Life companies threaten PIA plan: Watchdog has to consider separate compensation deal for personal pensions

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The Independent Online
LIFE insurance companies are threatening the compensation arrangements of the Personal Investment Authority (PIA), the new body set up to safeguard private investors, by refusing to bear any responsibility for personal pension transfer business sold by independent financial advisers (IFAs).

The PIA had hoped to impose a cap of pounds 9.5m a year on the compensation liabilities faced by the mostly small firms of financial advisers. But the insurers' intransigence has forced the PIA to consider separate compensation arrangements for personal pension transfers - an area where regulators expect widespread malpractice to produce compensation claims running into hundreds of millions of pounds.

One insider said yesterday that Colette Bowe, the PIA's chief executive, was worried by the need to ring-fence personal pension transfers - the largest scandal facing the financial services industry - from the main Investors Compensation Scheme. The ICS shares compensation costs between different categories of financial companies.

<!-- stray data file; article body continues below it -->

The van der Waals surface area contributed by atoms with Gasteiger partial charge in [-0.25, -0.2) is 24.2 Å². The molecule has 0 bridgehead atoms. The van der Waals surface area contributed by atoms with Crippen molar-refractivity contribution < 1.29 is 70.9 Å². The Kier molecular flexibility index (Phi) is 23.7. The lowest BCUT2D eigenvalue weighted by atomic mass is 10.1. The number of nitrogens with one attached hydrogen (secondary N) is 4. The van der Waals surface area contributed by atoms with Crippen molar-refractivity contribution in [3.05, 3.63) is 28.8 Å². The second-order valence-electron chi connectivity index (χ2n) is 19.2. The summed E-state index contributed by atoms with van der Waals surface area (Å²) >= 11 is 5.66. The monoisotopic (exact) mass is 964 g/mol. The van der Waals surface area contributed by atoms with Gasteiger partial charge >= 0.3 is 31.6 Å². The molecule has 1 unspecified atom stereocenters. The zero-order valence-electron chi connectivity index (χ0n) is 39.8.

Any separate arrangements for personal pension transfers that exposed financial advisers to unlimited compensation claims made on other similar firms could threaten the viability of the IFA sector. Financial advisers lack the resources available to insurers and banks. Investors would be reluctant to deal with financial advisers if they thought they would incur an increased risk of losing out on compensation in the event of problems.

One PIA director said: 'Everybody's concerned about the issue. There's a lot of jockeying for position. It's blown up at the last minute.' The PIA will have to resolve the problem quickly since it intends to issue its prospectus early next week.

Another director said Ms Bowe 'may be stumbling towards a solution but I don't think she knows what that is. Nobody has shown the leadership to get it solved. I think it behoves (the Securities and Investments Board, the senior financial regulator) to tell us what's going to happen.'

It is thought the SIB's board meeting yesterday decided it was 'minded to recognise' the PIA as the regulator for the private savings market. The SIB is also expected to announce next week that it intends to de-recognise Fimbra and Lautro, the existing regulators in the sector. It hopes this will force most life insurers and financial advisers to seek authorisation from the PIA.